Although JW does boast of its “1200-foot lazy river”  – unlike the real thing, chlorinated – the New World Grand Tasting Friday night, May 14, takes place along the actual San Antonio River (well, technically an extension of it) in the Convention Center Lagoon.  No golf package offered that day.

Ever since the time of King Tut, the common folk have swilled beer while the upper crust sips wine; so I guess it only makes sense to follow the money northward.  Maybe this post is all sour grapes because I tend toward a phobia that Lynne Rosetto Kasper of Public Radio’s Splendid Table once referred to as oeno-something-phobia, defined as “fear of an empty wine glass.” 

While the road might go on forever without the party ending for Robert Earl, Texas law dictates the party has to end when one has to drive forever to get back home.  I prefer to walk into town to attend wine-centric events; no need to have a designated walker to return home. 

The New World Wine and Food Festival organizers are trying to ease the pain for commuters by reducing the price for designated deprived ones:

To ensure a fun and safe time for everyone, The NWWFF* offers a special Designated Driver Ticket. These heroes help transport their friends and family to and from the festival safely.  These guys pledge not to drink alcohol at our festival events, and are rewarded with 50% off admission special ticket!  Designated Drivers enjoy all other aspects of the festival including great food, demonstrations and lectures, but any Designated Drivers found consuming alcohol during the event will be asked to leave. NWWFF continues our partnership with taxi services to provide alternate transportation for those who may need it.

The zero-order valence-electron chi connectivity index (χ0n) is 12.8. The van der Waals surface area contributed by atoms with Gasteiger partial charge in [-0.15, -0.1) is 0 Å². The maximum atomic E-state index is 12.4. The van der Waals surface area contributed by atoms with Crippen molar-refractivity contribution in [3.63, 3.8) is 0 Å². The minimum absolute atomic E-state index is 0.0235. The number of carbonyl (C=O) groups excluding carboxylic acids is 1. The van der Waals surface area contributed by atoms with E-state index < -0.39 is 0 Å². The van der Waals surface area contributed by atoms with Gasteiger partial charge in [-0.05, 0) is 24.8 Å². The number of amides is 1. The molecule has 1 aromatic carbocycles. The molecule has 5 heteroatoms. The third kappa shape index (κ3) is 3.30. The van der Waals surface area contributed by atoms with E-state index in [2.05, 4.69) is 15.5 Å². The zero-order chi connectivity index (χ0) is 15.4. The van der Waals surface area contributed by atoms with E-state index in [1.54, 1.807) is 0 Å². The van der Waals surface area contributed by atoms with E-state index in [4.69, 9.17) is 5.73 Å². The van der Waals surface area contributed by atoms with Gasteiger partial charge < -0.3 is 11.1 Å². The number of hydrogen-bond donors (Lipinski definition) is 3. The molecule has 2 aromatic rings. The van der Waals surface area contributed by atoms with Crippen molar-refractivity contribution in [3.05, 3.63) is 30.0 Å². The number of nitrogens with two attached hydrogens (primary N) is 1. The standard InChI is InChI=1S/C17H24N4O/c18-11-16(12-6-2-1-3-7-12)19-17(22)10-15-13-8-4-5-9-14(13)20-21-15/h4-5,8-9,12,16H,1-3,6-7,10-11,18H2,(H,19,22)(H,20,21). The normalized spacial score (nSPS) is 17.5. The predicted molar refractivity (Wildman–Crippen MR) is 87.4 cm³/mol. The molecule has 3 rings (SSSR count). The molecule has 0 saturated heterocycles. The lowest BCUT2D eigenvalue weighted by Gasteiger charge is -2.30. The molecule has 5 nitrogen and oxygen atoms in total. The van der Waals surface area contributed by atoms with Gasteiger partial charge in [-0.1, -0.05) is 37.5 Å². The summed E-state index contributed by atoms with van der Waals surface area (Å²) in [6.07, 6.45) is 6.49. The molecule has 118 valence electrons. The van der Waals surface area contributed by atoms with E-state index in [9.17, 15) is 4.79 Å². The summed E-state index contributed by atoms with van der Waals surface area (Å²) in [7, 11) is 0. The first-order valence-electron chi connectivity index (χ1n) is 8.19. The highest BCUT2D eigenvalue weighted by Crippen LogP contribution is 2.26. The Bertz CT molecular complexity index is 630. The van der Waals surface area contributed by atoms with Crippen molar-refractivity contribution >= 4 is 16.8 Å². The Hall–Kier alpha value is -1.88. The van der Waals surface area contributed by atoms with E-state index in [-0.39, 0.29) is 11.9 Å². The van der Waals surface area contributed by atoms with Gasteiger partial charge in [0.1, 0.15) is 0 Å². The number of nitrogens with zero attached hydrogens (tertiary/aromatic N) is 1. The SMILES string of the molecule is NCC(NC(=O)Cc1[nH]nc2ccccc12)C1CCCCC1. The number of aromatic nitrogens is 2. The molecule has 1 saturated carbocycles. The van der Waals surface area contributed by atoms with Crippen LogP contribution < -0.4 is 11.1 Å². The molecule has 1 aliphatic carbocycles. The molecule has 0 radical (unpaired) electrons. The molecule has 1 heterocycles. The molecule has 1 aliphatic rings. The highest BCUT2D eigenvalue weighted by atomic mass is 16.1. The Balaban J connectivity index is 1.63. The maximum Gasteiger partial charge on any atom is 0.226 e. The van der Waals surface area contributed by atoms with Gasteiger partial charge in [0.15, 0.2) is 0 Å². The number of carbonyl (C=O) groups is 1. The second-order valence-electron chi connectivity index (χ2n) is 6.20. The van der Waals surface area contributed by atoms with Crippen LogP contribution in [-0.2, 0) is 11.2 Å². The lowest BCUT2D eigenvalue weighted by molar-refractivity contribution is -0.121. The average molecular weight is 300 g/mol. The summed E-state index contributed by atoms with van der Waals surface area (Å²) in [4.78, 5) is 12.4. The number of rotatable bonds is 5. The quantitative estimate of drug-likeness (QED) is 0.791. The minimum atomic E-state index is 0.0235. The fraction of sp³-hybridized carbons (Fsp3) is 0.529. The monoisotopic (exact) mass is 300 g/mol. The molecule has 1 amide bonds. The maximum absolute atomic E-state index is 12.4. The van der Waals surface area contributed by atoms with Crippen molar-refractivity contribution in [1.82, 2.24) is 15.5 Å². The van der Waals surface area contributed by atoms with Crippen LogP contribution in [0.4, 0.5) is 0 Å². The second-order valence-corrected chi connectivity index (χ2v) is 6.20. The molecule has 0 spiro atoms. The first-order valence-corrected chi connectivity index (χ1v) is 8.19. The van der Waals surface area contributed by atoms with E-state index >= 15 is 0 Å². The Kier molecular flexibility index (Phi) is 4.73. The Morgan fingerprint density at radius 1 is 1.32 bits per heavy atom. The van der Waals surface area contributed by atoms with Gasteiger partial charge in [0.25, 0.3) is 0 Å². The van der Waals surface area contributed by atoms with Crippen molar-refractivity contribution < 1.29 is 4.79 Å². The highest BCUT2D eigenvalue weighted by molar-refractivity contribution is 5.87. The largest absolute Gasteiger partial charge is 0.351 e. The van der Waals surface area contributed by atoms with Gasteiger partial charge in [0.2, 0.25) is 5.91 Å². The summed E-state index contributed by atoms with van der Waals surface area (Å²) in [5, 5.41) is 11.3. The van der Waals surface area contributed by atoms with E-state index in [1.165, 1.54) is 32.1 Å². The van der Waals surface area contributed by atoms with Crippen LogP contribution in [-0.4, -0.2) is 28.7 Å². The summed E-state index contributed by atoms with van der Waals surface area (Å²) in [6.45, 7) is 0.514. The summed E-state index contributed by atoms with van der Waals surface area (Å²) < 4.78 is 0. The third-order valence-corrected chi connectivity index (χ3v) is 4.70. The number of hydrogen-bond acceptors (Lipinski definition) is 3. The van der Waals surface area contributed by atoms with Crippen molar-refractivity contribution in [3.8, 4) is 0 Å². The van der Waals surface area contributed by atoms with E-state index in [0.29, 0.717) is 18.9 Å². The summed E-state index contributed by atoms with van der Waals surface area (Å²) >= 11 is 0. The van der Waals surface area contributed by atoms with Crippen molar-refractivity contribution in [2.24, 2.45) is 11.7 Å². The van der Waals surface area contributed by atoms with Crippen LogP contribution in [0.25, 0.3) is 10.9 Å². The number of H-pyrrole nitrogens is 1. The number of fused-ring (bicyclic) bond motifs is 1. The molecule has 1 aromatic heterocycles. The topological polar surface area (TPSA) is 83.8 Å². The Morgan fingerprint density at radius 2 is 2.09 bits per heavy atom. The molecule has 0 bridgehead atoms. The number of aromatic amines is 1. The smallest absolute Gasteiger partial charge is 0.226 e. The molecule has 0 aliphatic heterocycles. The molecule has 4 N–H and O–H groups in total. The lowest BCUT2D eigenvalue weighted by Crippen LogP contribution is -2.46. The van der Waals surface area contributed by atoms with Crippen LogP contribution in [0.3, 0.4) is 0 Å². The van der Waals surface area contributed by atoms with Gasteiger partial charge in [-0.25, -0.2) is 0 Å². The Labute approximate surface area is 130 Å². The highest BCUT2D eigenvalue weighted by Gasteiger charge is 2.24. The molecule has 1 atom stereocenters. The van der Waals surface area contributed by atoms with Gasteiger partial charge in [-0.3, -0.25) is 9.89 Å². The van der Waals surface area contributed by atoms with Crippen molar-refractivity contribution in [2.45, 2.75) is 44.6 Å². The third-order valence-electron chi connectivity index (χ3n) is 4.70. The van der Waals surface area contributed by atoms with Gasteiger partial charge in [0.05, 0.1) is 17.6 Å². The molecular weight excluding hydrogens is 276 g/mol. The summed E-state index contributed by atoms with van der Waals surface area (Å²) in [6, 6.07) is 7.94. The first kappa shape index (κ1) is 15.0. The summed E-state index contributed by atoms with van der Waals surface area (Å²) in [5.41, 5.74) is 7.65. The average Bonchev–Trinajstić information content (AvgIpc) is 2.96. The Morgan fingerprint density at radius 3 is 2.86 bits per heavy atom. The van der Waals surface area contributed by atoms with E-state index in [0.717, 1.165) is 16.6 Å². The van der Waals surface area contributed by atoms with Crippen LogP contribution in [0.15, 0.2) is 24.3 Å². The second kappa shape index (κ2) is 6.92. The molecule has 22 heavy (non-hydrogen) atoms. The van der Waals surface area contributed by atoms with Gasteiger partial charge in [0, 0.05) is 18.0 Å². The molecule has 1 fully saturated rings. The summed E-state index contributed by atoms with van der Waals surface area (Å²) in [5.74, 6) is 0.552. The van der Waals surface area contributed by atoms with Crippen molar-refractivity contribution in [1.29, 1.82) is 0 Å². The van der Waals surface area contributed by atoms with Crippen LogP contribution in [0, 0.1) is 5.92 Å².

Somehow I had envisioned the evolution of the Wine Festival centering around single-proprietor restaurants and the Culinary Institute of  America at Pearl, not a Marriott Resort.  But, no double bogey here, the festival probably is hitting the financial equivalent of a hole in one and will emerge securely in the black as a result of deciding to combine with the Texas Open.  I only hope attendees get some sense of being in San Antonio.

The best way to make sure out-of-towners attending the Wine Festival experience San Antonio hospitality is to up and volunteer to extend it.  They need you. 

*The Wine Festival’s choice to use initials, not mine.  Please discontinue.  That alphabet-combo will remain meaningless for the public.

Teaching Teachers about the River

Arm a teacher with a curriculum rich in content and experience-based activities, and the impact of the lesson is multiplied many times over as the teacher shares it with students.  That is the basis for the San Antonio Conservation Society‘s annual, tuition-free seminar focusing on the built environment. 

River of Dreams, the 2010 seminar led by educator Bill Perryman at the end of February, focused on the history and impact of the San Antonio River.  The new Architecture Foundation of San Antonio partnered with the Conservation Society, a partnership that lent access to the stunning, contemporary offices of the American Institute of Architects San Antonio at Pearl

Following lunch from The Filling Station, Perryman led a walking tour of the Museum Reach focusing on historical landmarks, environmental issues addressed by the construction project, public art, the engineering of the locks and dam and what the project means for the city.  JoAnn Boone of Rio San Antonio Cruises completed the educational experience by contributing a barge ride through the locks…

And while the teachers were not provided with margaritas to test the smooth ascent to the northern stretch of the river, they grasped that the locks fulfilled Ms. Boone’s requisite for successful navigation of cocktail barges to and from Pearl and downtown.